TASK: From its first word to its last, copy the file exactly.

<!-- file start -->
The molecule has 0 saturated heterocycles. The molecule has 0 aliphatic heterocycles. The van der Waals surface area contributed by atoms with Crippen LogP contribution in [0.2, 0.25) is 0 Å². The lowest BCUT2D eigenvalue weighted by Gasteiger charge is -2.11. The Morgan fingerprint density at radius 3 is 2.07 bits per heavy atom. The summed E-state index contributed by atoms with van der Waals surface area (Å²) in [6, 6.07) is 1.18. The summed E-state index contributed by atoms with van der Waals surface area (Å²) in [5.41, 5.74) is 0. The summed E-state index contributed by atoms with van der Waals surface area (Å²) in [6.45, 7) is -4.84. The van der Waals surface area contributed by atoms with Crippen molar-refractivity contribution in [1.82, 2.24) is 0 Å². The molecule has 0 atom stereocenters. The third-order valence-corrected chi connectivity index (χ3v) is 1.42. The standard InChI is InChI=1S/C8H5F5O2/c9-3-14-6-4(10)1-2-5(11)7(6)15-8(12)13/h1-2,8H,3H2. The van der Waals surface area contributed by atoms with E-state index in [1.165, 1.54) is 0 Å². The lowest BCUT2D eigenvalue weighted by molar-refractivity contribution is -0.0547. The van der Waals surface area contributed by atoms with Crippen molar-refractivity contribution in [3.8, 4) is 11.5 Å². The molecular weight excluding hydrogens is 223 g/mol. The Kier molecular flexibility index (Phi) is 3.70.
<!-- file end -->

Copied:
The molecule has 0 saturated heterocycles. The molecule has 0 aliphatic heterocycles. The van der Waals surface area contributed by atoms with Crippen LogP contribution in [0.2, 0.25) is 0 Å². The lowest BCUT2D eigenvalue weighted by Gasteiger charge is -2.11. The Morgan fingerprint density at radius 3 is 2.07 bits per heavy atom. The summed E-state index contributed by atoms with van der Waals surface area (Å²) in [6, 6.07) is 1.18. The summed E-state index contributed by atoms with van der Waals surface area (Å²) in [5.41, 5.74) is 0. The summed E-state index contributed by atoms with van der Waals surface area (Å²) in [6.45, 7) is -4.84. The van der Waals surface area contributed by atoms with Crippen molar-refractivity contribution in [1.82, 2.24) is 0 Å². The molecule has 0 atom stereocenters. The third-order valence-corrected chi connectivity index (χ3v) is 1.42. The standard InChI is InChI=1S/C8H5F5O2/c9-3-14-6-4(10)1-2-5(11)7(6)15-8(12)13/h1-2,8H,3H2. The van der Waals surface area contributed by atoms with E-state index in [1.165, 1.54) is 0 Å². The lowest BCUT2D eigenvalue weighted by molar-refractivity contribution is -0.0547. The van der Waals surface area contributed by atoms with Crippen molar-refractivity contribution in [3.8, 4) is 11.5 Å². The molecular weight excluding hydrogens is 223 g/mol. The Kier molecular flexibility index (Phi) is 3.70.